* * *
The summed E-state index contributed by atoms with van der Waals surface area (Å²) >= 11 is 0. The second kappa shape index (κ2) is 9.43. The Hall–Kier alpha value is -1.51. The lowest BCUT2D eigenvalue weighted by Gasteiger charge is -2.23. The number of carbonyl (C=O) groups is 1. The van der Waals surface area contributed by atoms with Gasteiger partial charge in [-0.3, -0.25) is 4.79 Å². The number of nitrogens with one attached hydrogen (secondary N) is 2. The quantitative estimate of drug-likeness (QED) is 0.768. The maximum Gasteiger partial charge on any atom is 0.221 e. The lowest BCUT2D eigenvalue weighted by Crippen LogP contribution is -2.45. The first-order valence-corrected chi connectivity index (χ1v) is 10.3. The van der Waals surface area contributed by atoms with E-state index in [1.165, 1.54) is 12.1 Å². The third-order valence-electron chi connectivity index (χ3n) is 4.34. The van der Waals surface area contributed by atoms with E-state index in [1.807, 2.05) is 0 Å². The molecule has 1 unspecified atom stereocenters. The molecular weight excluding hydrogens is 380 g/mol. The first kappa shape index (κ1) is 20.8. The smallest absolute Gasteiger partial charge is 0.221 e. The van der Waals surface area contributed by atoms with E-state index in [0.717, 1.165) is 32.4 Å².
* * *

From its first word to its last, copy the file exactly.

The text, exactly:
The summed E-state index contributed by atoms with van der Waals surface area (Å²) >= 11 is 0. The second kappa shape index (κ2) is 9.43. The Hall–Kier alpha value is -1.51. The lowest BCUT2D eigenvalue weighted by Gasteiger charge is -2.23. The number of carbonyl (C=O) groups is 1. The van der Waals surface area contributed by atoms with Gasteiger partial charge in [-0.3, -0.25) is 4.79 Å². The number of nitrogens with one attached hydrogen (secondary N) is 2. The quantitative estimate of drug-likeness (QED) is 0.768. The maximum Gasteiger partial charge on any atom is 0.221 e. The lowest BCUT2D eigenvalue weighted by Crippen LogP contribution is -2.45. The first-order valence-corrected chi connectivity index (χ1v) is 10.3. The van der Waals surface area contributed by atoms with E-state index in [1.165, 1.54) is 12.1 Å². The third-order valence-electron chi connectivity index (χ3n) is 4.34. The van der Waals surface area contributed by atoms with E-state index in [1.807, 2.05) is 0 Å². The molecule has 1 unspecified atom stereocenters. The molecular weight excluding hydrogens is 380 g/mol. The first kappa shape index (κ1) is 20.8. The smallest absolute Gasteiger partial charge is 0.221 e. The van der Waals surface area contributed by atoms with E-state index in [0.717, 1.165) is 32.4 Å².